In the case of EEOC v. Holmes & Holmes Industrial, Inc., the EEOC filed suit against a construction company on behalf of several Black employees, alleging hostile work environment claims. To succeed in a case alleging discrimination based on a hostile work environment, a plaintiff must prove that he or she was subject to (1) intentional discrimination, that was (2) severe or pervasive (3) and subjectively offensive to the plaintiff, and (4) that would be objectively offensive to a reasonable person in the plaintiff’s position.

In support of its claims against Holmes & Holmes, EEOC asserts that the employee-claimants faced frequent, racially-charged comments from their managers and co-workers. EEOC also contended that supervisors frequently told racial jokes. In response, the employer argued that the employees engaged in similar conduct, frequently using racial slurs and terms.

The EEOC announced last week that large grocery store chain Albertsons has agreed to pay $8.9 million to settle three lawsuits in which the EEOC alleged that it had engaged in race, color and national origin discrimination, and retaliation, at a distribution center in Aurora, Colorado. eeoc logo

According to the EEOC lawsuits and a news report, 168 minority employees were subjected to racist and anti-Semitic derogatory epithets, slurs and graffiti. Allegedly, supervisors were aware of and even participated in the harassing conduct. One African-American employee whose leg was broken by a piece of equipment at work was allegedly left lying on the warehouse floor for thirty minutes by a white supervisor who told him that was what he got for being black. Albertsons denied that it had engaged in discrimination or harassment.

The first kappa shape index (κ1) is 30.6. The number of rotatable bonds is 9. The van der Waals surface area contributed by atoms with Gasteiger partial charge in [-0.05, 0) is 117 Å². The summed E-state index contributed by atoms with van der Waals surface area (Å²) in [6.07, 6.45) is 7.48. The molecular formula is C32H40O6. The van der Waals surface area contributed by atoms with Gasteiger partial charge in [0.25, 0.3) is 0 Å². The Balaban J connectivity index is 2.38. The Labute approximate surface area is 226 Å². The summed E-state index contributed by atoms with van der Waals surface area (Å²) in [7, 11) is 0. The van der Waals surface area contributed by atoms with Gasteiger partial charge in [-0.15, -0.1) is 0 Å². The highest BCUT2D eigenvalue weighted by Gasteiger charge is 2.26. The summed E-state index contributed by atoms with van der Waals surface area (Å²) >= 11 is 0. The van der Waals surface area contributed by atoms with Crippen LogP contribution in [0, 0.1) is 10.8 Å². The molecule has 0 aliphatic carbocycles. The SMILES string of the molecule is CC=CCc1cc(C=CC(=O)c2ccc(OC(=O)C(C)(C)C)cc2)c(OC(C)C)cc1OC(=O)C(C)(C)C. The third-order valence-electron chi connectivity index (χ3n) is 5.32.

The $8.9 million settlement will be divided among the 168 employees who complained about harassment between 1995 and 2008 (an average of about $53,000 per person).

A legally effective anti-harassment policy is an absolute requirement for any employee handbook.  There is not a single reason to not have a policy that effectively establishes the organization’s prohibition against harassment and related retaliation.  But there are millions of reasons to make sure that your handbook includes such a policy and that the workplace is set to manage a complaint of harassment should it receive one.   Employee Handbooks

To make sure your employee handbook includes a legally effective anti-harassment policy, a great place to start is with the EEOC itself.  In 2005, the EEOC issued the findings of a limited review of the anti-harassment programs in 43 federal agencies and one component’s 64 sub-agencies.  The findings that were published included an excellent overview of the purposes of an anti-harassment program and the legal requirements of an effective policy.  The EEOC’s report is as relevant and accurate today for private-sector employers as it was three years ago for federal-agency employers.